Lastly, the Sahel region is distinct from past conflict zones such as Afghanistan, Iraq, and Syria. The presence of a governing structure, a unified army, and certain communication infrastructure can be seen as an advantage by transnational terrorist organizations like ISIS or Al-Qaeda. For instance, when looking at Afghanistan or Iraq, states categorized as 'very weak' according to the fragility index, these conditions offer disadvantages rather than advantages to terrorist groups in terms of recruiting militants and determining attack targets. The absolute disorder and insecurity in these areas mean a loss of operational security and the flexibility for unexpected/sudden attacks for terrorist groups. Furthermore, the security concerns in these areas significantly reduce the opportunity to attack civil or official targets. However, Sahel countries, which are in a 'collapsing' or 'moderately weak' state, reduce operational costs due to their relatively developed communication and transportation infrastructure, providing a broad scope of flexibility for the organizations involved.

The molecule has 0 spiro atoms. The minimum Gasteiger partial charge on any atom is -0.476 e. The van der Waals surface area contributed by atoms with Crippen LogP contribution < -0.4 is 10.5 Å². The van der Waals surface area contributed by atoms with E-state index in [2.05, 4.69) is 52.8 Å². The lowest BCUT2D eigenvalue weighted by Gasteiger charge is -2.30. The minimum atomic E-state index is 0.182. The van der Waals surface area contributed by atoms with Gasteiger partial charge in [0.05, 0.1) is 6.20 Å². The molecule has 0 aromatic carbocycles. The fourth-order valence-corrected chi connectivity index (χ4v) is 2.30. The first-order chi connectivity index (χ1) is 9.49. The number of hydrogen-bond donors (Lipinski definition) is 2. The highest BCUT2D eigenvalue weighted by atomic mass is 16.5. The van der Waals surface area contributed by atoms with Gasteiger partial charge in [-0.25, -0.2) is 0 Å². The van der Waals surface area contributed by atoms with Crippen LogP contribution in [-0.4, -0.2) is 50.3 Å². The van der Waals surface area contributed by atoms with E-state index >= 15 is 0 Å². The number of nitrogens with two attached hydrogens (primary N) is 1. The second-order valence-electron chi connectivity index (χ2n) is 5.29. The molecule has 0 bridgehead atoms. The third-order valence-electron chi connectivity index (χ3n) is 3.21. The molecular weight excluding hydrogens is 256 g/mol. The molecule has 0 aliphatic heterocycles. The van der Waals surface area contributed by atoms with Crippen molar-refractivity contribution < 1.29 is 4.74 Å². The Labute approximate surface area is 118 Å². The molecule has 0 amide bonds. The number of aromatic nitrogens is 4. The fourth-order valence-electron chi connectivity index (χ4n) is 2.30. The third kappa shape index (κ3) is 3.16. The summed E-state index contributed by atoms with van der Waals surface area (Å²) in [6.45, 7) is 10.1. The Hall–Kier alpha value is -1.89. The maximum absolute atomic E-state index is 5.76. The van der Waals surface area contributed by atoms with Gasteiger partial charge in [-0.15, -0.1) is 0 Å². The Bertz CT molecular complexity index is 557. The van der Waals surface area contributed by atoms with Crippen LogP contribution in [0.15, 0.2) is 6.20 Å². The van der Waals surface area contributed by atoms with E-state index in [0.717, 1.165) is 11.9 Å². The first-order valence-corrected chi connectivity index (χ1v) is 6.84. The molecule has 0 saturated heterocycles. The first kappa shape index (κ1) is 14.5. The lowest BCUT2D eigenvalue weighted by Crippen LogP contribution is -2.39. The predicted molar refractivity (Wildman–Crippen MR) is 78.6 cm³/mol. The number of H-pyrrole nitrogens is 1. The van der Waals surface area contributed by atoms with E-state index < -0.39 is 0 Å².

In light of all these factors, the Sahel region, through the effectiveness of ISIS's Sahara Branch, not only enhances regional but also global threat perceptions. Following the Moscow attack, ISIS's Khorasan branch, along with others, should be closely monitored as an organization of concern.